Another advantage of these types of braces is that they are smooth and, as such, are easier on the soft tissues inside the mouth. They are easier to keep clean because they may be removed for cleaning. Finally, they tend to work faster than traditional braces, meaning that patients can achieve their desired smile in a shorter amount of time.

Talk with your dentist to see which option is best for you.

Crowns Versus Fillings: What is Best for You?

When you have to have a tooth repaired you have a few different options. The most common choices are to get a crown put on or to have a filling put in. Depending on the specifics of your situation, each option has its pros and cons.


Crowns are structures that are actually placed over the top of the tooth. They are usually used in situations where the decay is more extensive. Occasionally, there will simply not be enough of the tooth left to adequately hold a filling in place, so your dentist may recommend the use of a crown.

Crowns are also used in situations where the entire tooth is weakened. As you can imagine, chewing places a tremendous amount of stress on the structure of the tooth, and if the tooth is weakened, then putting in a filling will do little to prevent further structural breakdown of the tooth.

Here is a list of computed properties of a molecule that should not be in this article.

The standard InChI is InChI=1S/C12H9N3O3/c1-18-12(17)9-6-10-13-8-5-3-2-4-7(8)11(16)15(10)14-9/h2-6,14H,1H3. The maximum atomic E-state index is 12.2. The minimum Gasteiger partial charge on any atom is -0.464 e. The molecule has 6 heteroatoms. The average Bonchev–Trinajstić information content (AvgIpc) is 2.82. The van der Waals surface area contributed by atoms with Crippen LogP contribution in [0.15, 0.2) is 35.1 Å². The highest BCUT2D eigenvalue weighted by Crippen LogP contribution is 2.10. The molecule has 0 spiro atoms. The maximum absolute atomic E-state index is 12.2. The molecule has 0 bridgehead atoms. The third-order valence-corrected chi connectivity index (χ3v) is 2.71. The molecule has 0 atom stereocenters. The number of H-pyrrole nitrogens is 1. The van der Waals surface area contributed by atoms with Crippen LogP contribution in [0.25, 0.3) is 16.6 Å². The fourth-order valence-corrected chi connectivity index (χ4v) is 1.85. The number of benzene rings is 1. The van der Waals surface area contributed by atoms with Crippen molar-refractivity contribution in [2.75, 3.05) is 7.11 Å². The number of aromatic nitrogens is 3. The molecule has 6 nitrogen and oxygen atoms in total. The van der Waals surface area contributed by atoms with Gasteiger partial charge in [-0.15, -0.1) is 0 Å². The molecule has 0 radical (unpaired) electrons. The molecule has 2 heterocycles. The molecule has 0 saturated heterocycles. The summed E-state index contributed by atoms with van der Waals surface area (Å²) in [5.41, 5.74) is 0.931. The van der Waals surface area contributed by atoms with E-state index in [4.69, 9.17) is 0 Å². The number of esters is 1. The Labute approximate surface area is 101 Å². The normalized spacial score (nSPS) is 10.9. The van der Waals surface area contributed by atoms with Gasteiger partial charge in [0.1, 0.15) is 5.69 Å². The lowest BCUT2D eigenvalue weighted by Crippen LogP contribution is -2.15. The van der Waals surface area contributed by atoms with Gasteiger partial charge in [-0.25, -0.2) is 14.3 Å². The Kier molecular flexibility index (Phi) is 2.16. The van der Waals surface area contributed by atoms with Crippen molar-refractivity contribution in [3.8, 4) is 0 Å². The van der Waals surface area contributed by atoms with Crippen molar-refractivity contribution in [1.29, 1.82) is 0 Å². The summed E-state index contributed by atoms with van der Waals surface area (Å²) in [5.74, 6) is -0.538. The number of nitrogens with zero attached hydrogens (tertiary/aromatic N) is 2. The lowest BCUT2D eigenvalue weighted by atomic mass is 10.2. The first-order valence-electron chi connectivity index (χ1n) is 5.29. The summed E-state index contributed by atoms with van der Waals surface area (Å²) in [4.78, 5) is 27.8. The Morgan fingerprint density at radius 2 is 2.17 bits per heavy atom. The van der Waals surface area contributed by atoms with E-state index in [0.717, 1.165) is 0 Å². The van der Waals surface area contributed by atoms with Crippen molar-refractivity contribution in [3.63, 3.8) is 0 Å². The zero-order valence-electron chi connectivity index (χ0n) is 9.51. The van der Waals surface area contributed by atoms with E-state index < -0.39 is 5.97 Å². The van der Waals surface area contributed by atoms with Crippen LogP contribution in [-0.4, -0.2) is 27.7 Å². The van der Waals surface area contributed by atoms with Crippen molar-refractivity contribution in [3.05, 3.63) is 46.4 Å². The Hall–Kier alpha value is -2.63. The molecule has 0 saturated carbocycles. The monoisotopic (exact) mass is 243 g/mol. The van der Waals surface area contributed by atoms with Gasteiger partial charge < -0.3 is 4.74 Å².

Using a crown can sometimes save a tooth which might otherwise have to be pulled out. Crowns are frequently applied after a root canal in order to save the tooth and strengthen it.


Fillings are usually used when the decay is not too extensive and the tooth is otherwise healthy. The dentist will drill out the decayed area and fill the gap with a composite material. In years past fillings were typically a metallic mixture, but with today’s technology there are many natural-colored alternatives available, including ceramic or porcelain.

Although a filling is generally faster and cheaper, it does require that the tooth in which it is placed be somewhat healthy and strong (aside from the area of decay). If the tooth is not strong, then putting a filling in place will do little to preserve the integrity of the tooth, and you will likely crack or break it at some point down the line.

What’s best for you?

Ultimately, each situation must be determined on a case-by-case basis. If your tooth is giving you pain you need to see a dentist immediately. If you catch it early enough, you could avoid needing more extensive—and more expensive! —work down the road.